This year, the Republican loss of control and the surprise surge of Donald Trump indicate that the Republican working class base has finally figured out that, decade after decade, their party has done nothing for them; I had long wondered when that would happen. Jane Mayer, in her book on the Koch Brothers, Dark Money, describes a 2013 meeting at which representatives of the Kochs, Cato, Heritage, and the other Republican elitist players, unaware they were being recorded, talked frankly about how to keep fooling the group they described as the "middle third": "“The battle for the future of the country is who can win the hearts and minds of the middle third.... We want to decrease regulations [so] we can make more profit, OK?” But the middle third doesn't like greed, so “We've got to convince these people we mean well and that we're good people”. The proposed solution: “launch a movement for well-being”. Another speaker called the vague, empty phrase a “game changer....Who can be against well-being?” The only good thing I can say about Donald Trump--the only one--is that he made the Kochs waste their money and time.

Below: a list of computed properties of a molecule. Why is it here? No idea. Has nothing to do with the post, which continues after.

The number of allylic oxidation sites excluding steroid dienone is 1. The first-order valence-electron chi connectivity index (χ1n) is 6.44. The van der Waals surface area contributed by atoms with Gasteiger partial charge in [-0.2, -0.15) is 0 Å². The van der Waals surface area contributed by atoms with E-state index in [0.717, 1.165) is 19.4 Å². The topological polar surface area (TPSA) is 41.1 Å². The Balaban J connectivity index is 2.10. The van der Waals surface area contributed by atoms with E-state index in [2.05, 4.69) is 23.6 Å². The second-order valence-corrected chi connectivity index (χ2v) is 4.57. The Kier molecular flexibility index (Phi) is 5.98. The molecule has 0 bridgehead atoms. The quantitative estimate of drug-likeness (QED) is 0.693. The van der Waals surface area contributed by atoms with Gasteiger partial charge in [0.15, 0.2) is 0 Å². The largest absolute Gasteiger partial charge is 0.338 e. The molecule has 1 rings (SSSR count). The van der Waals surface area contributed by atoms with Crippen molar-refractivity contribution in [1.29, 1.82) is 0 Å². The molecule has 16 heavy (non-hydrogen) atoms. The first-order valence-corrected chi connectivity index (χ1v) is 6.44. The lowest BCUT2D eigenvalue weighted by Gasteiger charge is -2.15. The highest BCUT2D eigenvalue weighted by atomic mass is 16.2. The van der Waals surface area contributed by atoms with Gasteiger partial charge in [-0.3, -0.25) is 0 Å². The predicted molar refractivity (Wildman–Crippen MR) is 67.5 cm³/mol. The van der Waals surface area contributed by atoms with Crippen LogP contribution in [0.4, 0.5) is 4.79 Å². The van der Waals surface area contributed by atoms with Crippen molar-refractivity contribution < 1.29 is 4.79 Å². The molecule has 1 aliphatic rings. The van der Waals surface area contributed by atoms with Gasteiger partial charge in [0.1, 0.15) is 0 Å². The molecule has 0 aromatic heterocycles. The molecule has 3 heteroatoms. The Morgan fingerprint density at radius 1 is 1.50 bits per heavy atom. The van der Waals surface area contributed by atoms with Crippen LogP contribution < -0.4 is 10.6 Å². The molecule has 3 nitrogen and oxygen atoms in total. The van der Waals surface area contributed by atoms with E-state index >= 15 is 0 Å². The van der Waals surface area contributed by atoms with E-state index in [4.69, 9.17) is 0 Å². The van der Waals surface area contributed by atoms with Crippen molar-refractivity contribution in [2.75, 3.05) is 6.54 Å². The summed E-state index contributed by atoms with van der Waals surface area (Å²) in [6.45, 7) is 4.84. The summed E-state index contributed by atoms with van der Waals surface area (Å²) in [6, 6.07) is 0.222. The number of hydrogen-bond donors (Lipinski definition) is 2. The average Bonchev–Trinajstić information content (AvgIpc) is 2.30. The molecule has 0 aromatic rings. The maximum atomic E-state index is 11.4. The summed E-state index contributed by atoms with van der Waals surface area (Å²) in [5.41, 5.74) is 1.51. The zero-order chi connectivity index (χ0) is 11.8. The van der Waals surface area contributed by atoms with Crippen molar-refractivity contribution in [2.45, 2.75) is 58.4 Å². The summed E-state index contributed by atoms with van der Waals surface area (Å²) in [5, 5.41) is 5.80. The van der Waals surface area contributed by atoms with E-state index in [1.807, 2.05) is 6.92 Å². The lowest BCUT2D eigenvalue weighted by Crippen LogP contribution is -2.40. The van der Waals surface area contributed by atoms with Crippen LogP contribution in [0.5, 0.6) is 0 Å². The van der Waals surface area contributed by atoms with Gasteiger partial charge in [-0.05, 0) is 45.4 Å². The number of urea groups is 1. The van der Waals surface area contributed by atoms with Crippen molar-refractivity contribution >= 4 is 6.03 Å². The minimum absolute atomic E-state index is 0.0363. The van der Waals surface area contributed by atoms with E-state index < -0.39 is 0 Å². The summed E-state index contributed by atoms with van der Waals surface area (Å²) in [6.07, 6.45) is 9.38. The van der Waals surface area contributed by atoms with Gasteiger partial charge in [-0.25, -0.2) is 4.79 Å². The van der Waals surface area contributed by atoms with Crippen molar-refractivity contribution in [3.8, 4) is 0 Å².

I had a personal experience last year which bears on this. I have represented hundreds of activists of a variety of backgrounds in criminal cases since Occupy Wall Street. One of them introduced me to people in an African American community which was rapidly gentrifying, and I defended a number of them in housing court. Landlords eager to drive out rent stabilized tenants were resorting to tactics like throwing away the rent checks and then suing for nonpayment. Having an unexamined belief, bolstered by my success communicating with a diverse group of activist clients, that I can talk to anyone, establish a rapport with anyone, I was astonished to discover there were tenants who couldn't tell the difference between me and the landlord's attorney, who were suspicious of anyone offering them free services, who thought that my intention was to accept a bribe from the landlord at the critical moment. I understood for the first time that activists form an elite-- they learn how to talk to people like me, lawyers, politicians, people in authority. I had finally, and for the first time in my life, met the real "masses".